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How You Can Protect Your Intellectual Property


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Being creative is difficult and seems to get more difficult when one is deliberately trying to be creative. Yet, creativity can be expressed in several ways such as art, literary works, names, symbols, and designs. The difficulty of coming up with creative ideas and the potential of those ideas to earn money is the basis of the concept of intellectual property. 


Intellectual property is geared towards protecting the unique ideas or creations of entrepreneurs, businesses, inventors, or anyone that came up with the ideas. Not only does intellectual property ensure creators earn recognition for their ideas but they also get protected from unfair competition. This maximizes their potential to earn money from their ideas. 


Intellectual property must be protected against accidental or intentional violations by competitors. An example of intellectual property violation is the 2016 lawsuit between Starbucks and New York’s Coffee Culture Cafe due to the latter launching a drink called ‘Freddoccino’ which is similar in name and appearance to Starbucks’ trademarked ‘Frappucino’ coffee. 


Below are ways to protect intellectual property:


Apply for patents, trademarks, and copyrights

According to the San Fernando Bar Association referral service—where you can find the right intellectual property lawyer in Los Angeles—copyrights, trademarks, and patents are the primary ways to protect intellectual property. Copyright protection is issued for artistic and written works while trademarks apply to designs, phrases, and all other things associated with the identity of a brand. Patent protection, however, is issued for inventions that could be a new product, a new material, or even new processes. 


When it comes to intellectual property these days, it’s always about the first person to file a patent, copyright their work, or get something trademarked. While copyright and trademark are not required to be required, doing so will make it easier to prove they belong to you in court.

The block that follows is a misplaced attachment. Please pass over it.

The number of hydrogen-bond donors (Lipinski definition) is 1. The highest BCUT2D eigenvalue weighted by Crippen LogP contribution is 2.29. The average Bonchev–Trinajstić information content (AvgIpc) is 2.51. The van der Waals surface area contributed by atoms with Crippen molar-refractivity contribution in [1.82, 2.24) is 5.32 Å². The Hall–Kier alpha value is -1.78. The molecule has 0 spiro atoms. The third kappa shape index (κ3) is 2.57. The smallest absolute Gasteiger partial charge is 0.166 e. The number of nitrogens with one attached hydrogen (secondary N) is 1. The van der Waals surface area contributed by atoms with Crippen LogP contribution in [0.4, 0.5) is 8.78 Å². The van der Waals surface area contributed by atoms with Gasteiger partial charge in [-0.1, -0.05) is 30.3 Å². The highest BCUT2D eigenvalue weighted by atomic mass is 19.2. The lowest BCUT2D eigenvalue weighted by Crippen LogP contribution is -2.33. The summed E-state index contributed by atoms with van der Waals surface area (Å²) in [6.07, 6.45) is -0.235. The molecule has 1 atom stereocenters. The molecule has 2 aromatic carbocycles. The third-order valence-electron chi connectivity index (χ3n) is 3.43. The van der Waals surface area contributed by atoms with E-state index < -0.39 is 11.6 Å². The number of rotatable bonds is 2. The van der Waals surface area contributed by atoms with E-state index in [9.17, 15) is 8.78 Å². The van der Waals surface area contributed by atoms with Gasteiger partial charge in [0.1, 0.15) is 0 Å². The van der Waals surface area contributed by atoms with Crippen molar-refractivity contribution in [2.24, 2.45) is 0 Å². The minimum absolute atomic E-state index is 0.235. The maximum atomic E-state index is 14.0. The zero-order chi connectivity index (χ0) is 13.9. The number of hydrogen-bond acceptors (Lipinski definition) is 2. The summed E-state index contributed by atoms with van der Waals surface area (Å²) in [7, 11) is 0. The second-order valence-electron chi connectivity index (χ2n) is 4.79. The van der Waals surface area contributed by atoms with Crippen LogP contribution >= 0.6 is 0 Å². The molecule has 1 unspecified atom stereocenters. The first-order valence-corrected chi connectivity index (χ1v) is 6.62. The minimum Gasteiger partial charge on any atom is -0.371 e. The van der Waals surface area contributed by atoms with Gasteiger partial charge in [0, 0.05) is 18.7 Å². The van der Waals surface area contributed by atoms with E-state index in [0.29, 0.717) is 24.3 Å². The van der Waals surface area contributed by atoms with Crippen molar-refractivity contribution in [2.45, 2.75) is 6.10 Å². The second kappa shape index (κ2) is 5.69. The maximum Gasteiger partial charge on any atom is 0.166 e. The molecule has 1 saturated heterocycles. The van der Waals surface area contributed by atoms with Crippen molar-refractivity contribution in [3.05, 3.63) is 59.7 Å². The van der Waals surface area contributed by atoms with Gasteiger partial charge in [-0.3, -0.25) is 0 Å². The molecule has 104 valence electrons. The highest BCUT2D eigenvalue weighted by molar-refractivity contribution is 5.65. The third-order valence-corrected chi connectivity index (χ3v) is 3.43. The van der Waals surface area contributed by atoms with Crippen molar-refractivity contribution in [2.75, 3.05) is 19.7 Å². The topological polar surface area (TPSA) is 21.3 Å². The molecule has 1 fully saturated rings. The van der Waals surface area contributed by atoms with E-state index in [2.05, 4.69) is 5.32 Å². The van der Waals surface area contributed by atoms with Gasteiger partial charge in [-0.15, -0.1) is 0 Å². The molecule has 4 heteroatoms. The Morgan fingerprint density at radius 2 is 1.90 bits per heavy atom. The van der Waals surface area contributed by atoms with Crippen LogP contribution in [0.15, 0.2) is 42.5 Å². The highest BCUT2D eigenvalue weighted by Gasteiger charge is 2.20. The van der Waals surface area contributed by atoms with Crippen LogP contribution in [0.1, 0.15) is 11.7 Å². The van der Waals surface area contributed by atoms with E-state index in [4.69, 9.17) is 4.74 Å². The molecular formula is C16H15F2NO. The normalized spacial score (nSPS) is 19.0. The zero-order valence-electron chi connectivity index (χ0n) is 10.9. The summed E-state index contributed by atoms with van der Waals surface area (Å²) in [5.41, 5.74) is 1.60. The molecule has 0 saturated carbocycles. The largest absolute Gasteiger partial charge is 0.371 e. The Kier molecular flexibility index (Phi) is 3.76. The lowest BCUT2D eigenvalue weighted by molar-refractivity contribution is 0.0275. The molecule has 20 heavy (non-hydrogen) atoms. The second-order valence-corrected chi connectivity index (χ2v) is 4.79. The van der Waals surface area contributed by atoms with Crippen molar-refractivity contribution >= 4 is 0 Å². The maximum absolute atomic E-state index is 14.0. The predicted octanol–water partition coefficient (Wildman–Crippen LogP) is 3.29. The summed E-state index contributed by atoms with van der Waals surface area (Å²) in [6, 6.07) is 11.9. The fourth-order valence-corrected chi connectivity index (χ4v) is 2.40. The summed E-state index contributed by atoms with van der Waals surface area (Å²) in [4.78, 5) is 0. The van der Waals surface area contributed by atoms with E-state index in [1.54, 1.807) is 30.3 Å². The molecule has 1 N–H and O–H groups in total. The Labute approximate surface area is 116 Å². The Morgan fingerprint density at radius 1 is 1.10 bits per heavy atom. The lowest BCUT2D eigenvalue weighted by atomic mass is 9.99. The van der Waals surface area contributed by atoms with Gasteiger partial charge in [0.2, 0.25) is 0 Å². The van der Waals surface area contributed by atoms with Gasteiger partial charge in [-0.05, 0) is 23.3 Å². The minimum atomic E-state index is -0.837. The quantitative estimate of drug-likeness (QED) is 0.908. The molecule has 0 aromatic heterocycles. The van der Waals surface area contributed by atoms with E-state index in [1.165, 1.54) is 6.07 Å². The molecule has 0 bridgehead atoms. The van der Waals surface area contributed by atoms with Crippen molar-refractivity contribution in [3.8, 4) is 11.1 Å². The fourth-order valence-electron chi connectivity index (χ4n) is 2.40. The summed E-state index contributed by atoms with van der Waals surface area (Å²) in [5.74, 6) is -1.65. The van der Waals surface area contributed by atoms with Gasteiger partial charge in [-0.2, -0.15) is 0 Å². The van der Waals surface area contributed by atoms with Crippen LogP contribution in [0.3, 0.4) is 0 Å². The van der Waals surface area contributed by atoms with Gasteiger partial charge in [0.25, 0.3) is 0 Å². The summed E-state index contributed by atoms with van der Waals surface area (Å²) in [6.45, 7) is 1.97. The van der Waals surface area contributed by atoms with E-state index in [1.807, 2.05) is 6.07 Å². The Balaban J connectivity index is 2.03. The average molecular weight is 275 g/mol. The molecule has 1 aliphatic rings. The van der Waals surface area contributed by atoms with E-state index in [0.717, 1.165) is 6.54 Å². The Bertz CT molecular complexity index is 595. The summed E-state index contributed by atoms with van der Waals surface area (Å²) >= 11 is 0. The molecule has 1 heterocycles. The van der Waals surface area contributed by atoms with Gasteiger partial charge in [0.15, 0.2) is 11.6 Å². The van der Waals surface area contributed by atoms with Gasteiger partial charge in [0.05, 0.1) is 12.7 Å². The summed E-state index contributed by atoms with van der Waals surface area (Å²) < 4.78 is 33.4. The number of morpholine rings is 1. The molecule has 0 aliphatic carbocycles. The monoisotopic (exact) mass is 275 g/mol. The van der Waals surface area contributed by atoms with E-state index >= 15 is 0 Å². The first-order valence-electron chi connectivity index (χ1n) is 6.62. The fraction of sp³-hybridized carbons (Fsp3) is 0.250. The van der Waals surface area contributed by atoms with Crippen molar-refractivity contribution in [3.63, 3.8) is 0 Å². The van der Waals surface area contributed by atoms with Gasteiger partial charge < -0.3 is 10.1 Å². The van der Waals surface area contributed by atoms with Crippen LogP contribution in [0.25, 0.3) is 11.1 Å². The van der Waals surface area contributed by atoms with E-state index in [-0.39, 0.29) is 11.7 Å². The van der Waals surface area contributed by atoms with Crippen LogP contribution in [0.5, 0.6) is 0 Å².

Keep your foot on the gas

How prone your innovation is to plagiarism and other forms of infringements depends on its nature. Innovations in the tech sector are especially prone to being exploited and a way to stay ahead of competitors is to keep innovating. Continual innovations is no small task as it requires you to be at the top of your game. However, the benefits of having your competitors always playing catch up and establishing yourself as a true innovator will do wonders for your business. 

Report intellectual property violators

Intellectual property protects your rights and your creation and there will be situations when you’ll have to enforce those rights. The Starbucks situation is an example of a business protecting their trademarked product. Another example involves the popular designer brand, Louis Vuitton, suing a South Korean fried chicken restaurant calling itself Louis Vuitton Dak. And the court ruled in favour of Louis Vuitton as the restaurant’s name was too similar to the designer’s trademarked brand name. 


Competitors and even businesses in different fields will always try to illegally benefit from your creative ideas. It’s therefore in your interest to report them and get them punished to protect your intellectual property. Also, this will deter others from, at least to an extent, from trying to exploit your intellectual property.

Create confidentiality or non-disclosure agreements for employees

More often than not, important information about businesses are leaked by employees or partners. This makes it imperative for businesses to employ the help of a legal expert to draft strong and clear confidentiality or non-disclosure agreements for intellectual property protection. The benefit of this agreement is that employees, partners, and other parties that know about crucial business information know they will be held liable for leaks. 


Every other contract used by the business should also be reviewed by a legal expert to ensure they are drafted with the protection of intellectual property in mind. 

Avoid joint ownership


Joint intellectual property ownership can create a lot of complications and problems. It’s possible for intellectual property to be owned by more than more people as in the case of a team that worked together to develop a product, process, and so on. And in such a scenario, all owners have rights to the intellectual property and can distribute or recreate the intellectual property without permission from other owners. 


The result of this is a business that’s at risk of exploiting its own intellectual property. Of course, contractual agreements can lessen most of the complications involved with joint ownership of intellectual property but the risks can’t be totally eliminated. A definitive solution to the problems of joint intellectual property ownership is for one entity to retain the rights. However, this requires all parties involved to have a sit down with their respective lawyers to draft the proper agreements. 


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